Rosie, our youngest granddaughter, whose third birthday coincided with the start of lockdown, seems destined to be a head teacher. Another locked-down family birthday saw us heading over to their house a mile or so away in York to deliver a birthday card, presents and a couple of dozen freshly picked asparagus spears for Rosie’s mother, Kate. Abiding strictly by formal lock-down delivery protocols, we deposited the presents on the front doorstep, knocked on the door, and stood well back to convey our birthday wishes. The front door was opened by nine-year old Matthew who barely had time to say hello before Rosie pushed past him, assumed the leadership role squarely in the doorway, fixed us with an exceedingly hard stare – which Paddington Bear would have envied – and, belying her name, sternly demanded: ‘WHAT are you doing here?’
Feeling duly chastened – as though caught bunking out of lockdown by a particularly strict housemaster – I explained that we had come to deliver presents and say ‘Happy Birthday’ to her mother, who duly appeared at the front door at that moment. Rosie didn’t say anything but remained visibly unimpressed by what she obviously regarded as an extremely feeble excuse. When the family came by our allotment last weekend, Rosie had been fully briefed about the virus and the need for social distancing and, maintaining social distancing so effectively that it could well have been interpreted as antisocial distancing, eyed us with deep suspicion throughout her time in the vicinity. She clearly understands about the disease and, because she feels perfectly well herself, I suspect she assumes that if she needs to keep away from us it must be because we have caught it.
Today’s episode of the Downing Street soap opera sees a chorus of opposition voices raised against Svengali Cummings, Boris’s chief political advisor, who is once again stealing the limelight from his boss. At a time when everyone in the entire population was being ordered to go home and self-isolate if they experienced any Covid-19 symptoms, Cummings experienced the symptoms, presumably caught from Johnson, and, along with his equally symptomatic wife and his son, jumped into this car and drove the 200 plus miles all the way up to Durham to ‘self-isolate’ near his family. Cummings was potentially doing for the Durham area what the merchant with his flea-ridden and plague-contaminated merchandise did for Eyam, but Boris’s response to the chorus of demands for Svengali’s resignation, predictably enough, was to open the gate of his kennel-yard and send his senior ministerial poodles out to yap mendaciously in Cummings’ defence. It is now alleged not only that Cummings went up to Durham, but that he was seen at Barnard’s Castle 30 miles away at Easter, that he then drove down to London and then back to his family, all while the country was supposed be in lockdown and he should have been self-isolating at home. One of Boris’s teachers once commented that Boris didn’t think rules were for him; that has been obvious all along, but it is now equally obvious that he doesn’t think rules are for his advisors either.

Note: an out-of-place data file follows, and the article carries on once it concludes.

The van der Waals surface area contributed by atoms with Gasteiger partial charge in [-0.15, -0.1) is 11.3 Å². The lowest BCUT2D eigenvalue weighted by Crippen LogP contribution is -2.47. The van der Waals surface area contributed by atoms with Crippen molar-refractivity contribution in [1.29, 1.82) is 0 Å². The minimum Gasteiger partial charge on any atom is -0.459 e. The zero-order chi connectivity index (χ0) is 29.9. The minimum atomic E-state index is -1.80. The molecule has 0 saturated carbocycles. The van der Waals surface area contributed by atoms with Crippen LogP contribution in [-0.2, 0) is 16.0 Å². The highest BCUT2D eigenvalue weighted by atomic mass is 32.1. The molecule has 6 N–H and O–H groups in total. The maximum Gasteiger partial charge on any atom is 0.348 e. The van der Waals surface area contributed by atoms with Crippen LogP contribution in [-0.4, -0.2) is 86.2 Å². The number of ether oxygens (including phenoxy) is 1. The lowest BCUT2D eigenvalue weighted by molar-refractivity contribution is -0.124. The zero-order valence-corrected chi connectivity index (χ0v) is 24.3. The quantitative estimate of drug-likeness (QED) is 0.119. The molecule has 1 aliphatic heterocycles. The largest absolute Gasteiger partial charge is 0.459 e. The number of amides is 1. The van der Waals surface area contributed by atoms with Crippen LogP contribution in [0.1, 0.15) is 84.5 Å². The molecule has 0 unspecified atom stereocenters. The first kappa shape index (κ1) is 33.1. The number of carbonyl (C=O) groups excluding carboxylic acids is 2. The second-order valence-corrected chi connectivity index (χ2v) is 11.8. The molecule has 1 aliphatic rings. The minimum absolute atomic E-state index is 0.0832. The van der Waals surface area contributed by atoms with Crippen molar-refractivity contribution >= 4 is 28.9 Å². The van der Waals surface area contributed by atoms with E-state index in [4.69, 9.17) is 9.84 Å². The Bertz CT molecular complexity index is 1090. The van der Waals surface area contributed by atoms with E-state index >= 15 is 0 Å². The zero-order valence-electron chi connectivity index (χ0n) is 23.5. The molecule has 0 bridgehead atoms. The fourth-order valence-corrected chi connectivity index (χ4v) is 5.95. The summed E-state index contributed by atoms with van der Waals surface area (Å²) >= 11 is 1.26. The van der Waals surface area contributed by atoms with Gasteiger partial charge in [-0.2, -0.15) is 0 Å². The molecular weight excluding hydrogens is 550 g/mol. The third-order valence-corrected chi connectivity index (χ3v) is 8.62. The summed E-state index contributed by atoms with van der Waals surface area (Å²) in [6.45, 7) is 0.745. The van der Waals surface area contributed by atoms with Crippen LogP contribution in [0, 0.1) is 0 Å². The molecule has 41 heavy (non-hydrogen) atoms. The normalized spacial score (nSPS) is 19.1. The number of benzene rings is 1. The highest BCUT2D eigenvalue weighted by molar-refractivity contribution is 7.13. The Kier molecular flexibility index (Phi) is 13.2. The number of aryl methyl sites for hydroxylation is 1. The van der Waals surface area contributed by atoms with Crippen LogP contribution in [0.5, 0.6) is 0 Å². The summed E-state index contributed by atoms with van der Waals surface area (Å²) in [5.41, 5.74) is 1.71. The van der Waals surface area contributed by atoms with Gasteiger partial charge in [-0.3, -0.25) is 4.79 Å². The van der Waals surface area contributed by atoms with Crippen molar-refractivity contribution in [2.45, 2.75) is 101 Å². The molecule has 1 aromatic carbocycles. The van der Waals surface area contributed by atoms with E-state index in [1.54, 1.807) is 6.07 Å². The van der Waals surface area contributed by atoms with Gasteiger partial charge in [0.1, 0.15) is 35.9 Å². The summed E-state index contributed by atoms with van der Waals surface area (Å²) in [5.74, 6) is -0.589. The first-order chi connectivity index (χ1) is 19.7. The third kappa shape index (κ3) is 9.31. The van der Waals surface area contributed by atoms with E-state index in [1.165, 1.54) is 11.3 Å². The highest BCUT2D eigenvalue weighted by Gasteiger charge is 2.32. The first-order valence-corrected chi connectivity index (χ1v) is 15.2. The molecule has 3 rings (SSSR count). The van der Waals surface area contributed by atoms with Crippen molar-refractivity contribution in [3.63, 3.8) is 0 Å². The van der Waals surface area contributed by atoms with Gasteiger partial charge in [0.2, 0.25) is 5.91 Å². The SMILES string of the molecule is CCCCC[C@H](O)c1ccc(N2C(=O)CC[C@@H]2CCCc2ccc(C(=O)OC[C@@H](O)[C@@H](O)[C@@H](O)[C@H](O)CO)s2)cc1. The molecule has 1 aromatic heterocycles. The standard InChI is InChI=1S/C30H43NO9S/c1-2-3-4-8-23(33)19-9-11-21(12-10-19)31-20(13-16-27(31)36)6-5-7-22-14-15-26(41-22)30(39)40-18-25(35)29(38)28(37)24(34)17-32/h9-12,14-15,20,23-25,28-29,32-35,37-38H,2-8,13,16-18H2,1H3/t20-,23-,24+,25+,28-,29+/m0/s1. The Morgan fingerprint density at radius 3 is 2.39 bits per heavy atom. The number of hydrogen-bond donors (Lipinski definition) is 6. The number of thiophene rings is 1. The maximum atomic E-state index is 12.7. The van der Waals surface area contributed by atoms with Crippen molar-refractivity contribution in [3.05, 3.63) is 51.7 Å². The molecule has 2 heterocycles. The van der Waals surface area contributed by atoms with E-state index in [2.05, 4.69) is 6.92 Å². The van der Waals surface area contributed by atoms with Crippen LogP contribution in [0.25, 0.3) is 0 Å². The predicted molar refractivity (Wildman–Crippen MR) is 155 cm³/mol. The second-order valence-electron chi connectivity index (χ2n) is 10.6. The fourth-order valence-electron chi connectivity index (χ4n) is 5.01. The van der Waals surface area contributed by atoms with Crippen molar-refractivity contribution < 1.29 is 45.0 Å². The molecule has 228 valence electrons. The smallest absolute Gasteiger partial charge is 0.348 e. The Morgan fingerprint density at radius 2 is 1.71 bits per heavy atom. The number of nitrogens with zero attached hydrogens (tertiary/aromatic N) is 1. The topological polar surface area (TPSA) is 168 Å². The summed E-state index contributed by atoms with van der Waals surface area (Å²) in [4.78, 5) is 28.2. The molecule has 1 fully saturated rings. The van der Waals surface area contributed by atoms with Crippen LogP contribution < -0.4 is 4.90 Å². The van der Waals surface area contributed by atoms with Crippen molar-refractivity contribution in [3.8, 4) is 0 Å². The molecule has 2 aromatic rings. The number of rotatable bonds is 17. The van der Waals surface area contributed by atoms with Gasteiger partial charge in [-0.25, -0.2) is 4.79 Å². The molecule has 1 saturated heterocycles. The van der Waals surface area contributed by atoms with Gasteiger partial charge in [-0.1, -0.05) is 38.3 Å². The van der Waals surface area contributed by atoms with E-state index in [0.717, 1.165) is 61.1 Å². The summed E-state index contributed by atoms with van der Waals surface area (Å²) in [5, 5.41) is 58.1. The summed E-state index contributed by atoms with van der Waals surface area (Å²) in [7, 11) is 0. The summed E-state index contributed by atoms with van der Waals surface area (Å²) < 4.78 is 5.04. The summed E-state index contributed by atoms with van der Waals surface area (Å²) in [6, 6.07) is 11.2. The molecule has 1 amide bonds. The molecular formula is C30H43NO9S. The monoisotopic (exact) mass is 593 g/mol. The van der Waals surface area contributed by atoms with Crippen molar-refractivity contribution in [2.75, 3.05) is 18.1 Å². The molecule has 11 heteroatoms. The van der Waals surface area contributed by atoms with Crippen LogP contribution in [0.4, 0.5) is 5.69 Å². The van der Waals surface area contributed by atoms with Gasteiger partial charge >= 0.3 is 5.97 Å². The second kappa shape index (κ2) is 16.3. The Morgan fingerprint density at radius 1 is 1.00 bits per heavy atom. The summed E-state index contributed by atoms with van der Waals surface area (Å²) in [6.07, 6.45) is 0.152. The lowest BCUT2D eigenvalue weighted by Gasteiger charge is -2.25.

What this country clearly needs is more Rosies. Had Rosie been in the doorway confronting Cummings when he got to his forbidden destination and demanding to know ‘WHAT are you doing here?’ I suspect even he might just possibly have felt abashed enough to turn round and drive straight back to London.